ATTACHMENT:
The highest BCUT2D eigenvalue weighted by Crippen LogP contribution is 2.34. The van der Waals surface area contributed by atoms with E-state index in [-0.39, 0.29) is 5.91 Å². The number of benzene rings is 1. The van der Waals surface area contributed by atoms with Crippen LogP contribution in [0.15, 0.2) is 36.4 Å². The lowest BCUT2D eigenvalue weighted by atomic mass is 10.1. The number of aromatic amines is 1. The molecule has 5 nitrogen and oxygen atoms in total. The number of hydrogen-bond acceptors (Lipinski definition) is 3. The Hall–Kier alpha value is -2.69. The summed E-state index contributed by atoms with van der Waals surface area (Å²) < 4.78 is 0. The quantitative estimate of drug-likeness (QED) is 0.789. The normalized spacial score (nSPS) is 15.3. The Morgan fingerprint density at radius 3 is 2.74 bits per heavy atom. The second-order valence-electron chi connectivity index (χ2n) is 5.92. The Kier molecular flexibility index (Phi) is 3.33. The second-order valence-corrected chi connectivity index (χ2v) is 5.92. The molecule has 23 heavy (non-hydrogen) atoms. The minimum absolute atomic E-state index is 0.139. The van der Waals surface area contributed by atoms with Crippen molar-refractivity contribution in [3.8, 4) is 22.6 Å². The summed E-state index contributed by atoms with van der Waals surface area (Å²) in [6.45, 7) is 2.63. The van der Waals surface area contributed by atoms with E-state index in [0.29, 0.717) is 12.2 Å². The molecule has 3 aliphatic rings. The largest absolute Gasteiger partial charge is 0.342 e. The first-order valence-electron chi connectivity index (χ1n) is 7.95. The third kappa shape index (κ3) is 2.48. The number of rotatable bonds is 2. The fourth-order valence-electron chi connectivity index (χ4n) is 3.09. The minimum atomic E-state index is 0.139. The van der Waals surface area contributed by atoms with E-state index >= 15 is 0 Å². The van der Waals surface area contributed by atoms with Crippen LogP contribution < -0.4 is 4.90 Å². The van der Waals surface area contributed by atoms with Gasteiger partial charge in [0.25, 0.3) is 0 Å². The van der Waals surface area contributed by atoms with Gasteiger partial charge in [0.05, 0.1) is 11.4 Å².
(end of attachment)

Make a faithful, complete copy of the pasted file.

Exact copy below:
The highest BCUT2D eigenvalue weighted by Crippen LogP contribution is 2.34. The van der Waals surface area contributed by atoms with E-state index in [-0.39, 0.29) is 5.91 Å². The number of benzene rings is 1. The van der Waals surface area contributed by atoms with Crippen LogP contribution in [0.15, 0.2) is 36.4 Å². The lowest BCUT2D eigenvalue weighted by atomic mass is 10.1. The number of aromatic amines is 1. The molecule has 5 nitrogen and oxygen atoms in total. The number of hydrogen-bond acceptors (Lipinski definition) is 3. The Hall–Kier alpha value is -2.69. The summed E-state index contributed by atoms with van der Waals surface area (Å²) < 4.78 is 0. The quantitative estimate of drug-likeness (QED) is 0.789. The normalized spacial score (nSPS) is 15.3. The Morgan fingerprint density at radius 3 is 2.74 bits per heavy atom. The second-order valence-electron chi connectivity index (χ2n) is 5.92. The Kier molecular flexibility index (Phi) is 3.33. The second-order valence-corrected chi connectivity index (χ2v) is 5.92. The molecule has 23 heavy (non-hydrogen) atoms. The minimum absolute atomic E-state index is 0.139. The van der Waals surface area contributed by atoms with Crippen molar-refractivity contribution in [3.8, 4) is 22.6 Å². The summed E-state index contributed by atoms with van der Waals surface area (Å²) in [6.45, 7) is 2.63. The van der Waals surface area contributed by atoms with E-state index in [0.29, 0.717) is 12.2 Å². The molecule has 3 aliphatic rings. The largest absolute Gasteiger partial charge is 0.342 e. The first-order valence-electron chi connectivity index (χ1n) is 7.95. The third kappa shape index (κ3) is 2.48. The number of rotatable bonds is 2. The fourth-order valence-electron chi connectivity index (χ4n) is 3.09. The minimum atomic E-state index is 0.139. The van der Waals surface area contributed by atoms with E-state index >= 15 is 0 Å². The van der Waals surface area contributed by atoms with Crippen LogP contribution < -0.4 is 4.90 Å². The van der Waals surface area contributed by atoms with Gasteiger partial charge in [0.25, 0.3) is 0 Å². The van der Waals surface area contributed by atoms with Gasteiger partial charge in [0.05, 0.1) is 11.4 Å².